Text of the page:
--Packaged socks and underwear (all sizes)
--Daily toiletries, like deodorant, shaving cream and razors, and soap (including laundry soap)
--Daily staples like coffee, sugar, salt, pepper
--Towels, all sizes
--Trash bags
--Paper towels and toilet paper
--Cleaning supplies
--Work gloves
--Chain saws
--Rakes, shovels, and yard tools
--Volunteers, volunteers, volunteers. They have a big tent set up for you. Don't go to Disneyland. Go to Katrinaland. It's the vacation you'll never forget, I guarantee.

Send items UPS or Fedex, not by mail, because this is what the Pearlington Post Office looks like.

So, again, it's just us, people. You and me. If you want to help out, send stuff (or yourself) here:

Charles Murphy Elementary School
c/o Operation Eden
6096 1st Street
Pearlington MS 39572

Thank you.

Update: A few people have told me they've had problems with Fedex not delivering packages they sent, and suggest sticking with UPS. Aside from knowing that the Post Office is useless, I can't confirm anything about Fedex or UPS. It seems hit or miss, many Fedex packages get in, others don't. But, I haven't (yet) heard any complaints about UPS, so maybe they're the safest bet right now.

Old Smashed Truck

Pearlington, Ms

Saturday, October 15, 2005

Katrina Survivors

William, Jackson, Ms

We met William by the pool at the hotel we had evacuated to for a day, to get a taste of civilization. He was worried about three elderly sisters of his in New Orleans that he still hadn't heard from, two weeks later. He talked nonstop, nervously, and gave us several recipes that none of us had time to write down. Everyone we talk to has a tragic story, a misery on their shoulders. We do too. There's too much tragedy and not enough shoulders to carry it. It's just too big, this.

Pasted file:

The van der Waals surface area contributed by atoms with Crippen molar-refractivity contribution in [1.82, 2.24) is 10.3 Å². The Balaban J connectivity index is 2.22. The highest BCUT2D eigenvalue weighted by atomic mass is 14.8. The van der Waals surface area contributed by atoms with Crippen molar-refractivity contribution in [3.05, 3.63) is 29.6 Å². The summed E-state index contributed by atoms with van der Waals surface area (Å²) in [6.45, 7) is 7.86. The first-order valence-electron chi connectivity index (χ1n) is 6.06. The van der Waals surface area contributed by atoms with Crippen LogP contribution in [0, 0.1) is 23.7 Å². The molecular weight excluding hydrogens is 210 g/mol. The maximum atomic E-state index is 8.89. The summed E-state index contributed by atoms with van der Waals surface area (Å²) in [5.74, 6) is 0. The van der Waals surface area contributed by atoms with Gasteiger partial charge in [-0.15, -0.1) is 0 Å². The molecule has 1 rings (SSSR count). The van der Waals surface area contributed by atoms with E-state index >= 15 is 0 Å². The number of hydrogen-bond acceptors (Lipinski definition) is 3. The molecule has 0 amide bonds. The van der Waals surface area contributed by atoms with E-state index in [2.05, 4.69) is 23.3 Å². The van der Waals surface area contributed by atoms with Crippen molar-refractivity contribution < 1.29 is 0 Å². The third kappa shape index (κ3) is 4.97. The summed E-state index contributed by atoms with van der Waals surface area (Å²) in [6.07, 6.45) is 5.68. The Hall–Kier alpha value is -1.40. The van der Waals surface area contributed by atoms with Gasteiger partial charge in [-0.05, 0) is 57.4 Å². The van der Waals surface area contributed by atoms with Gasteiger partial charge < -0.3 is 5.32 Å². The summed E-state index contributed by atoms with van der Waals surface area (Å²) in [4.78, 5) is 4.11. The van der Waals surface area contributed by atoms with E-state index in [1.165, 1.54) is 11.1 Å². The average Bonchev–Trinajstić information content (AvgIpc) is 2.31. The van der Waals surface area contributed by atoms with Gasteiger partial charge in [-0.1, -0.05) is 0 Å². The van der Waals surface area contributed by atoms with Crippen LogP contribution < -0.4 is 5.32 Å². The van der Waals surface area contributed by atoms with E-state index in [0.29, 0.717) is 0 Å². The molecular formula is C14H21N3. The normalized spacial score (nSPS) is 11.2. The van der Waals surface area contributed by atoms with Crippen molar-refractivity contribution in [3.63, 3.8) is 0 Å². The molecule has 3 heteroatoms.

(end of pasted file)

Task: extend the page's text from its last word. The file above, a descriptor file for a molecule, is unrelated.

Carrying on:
I really hope William found his sisters.

Friday, October 14, 2005

Huge Ass Beers To Go

Bourbon Street Tries Again

The French Quarter maybe had a couple hundred people in it, and they all had huge ass beers.

Two nights later, along this sidewalk a couple of blocks away, Robert Davis got beaten by the police.

I guess the French Quarter really is getting back to normal.

Thursday, October 13, 2005

One More Dead In The Lower Ninth

One Body Found Here, Lower Ninth Ward, New Orleans

Wednesday, October 12, 2005

Flooded Cars

Near Waveland, Ms

Many people parked their cars along this highway, because it's the highest point in town. It wasn't high enough. There were at least dozens of cars and trucks tossed and littered along a stretch of highway maybe three miles long. It was like the La Brea Tarpits for automobiles. Like I could imagine them struggling vainly to right themselves, to pull themselves out of the ditch and clean up, to await their owner's return.

Monday, October 10, 2005

Mom Finds Her Glasses, FEMA Loses Mom

They washed up just fine.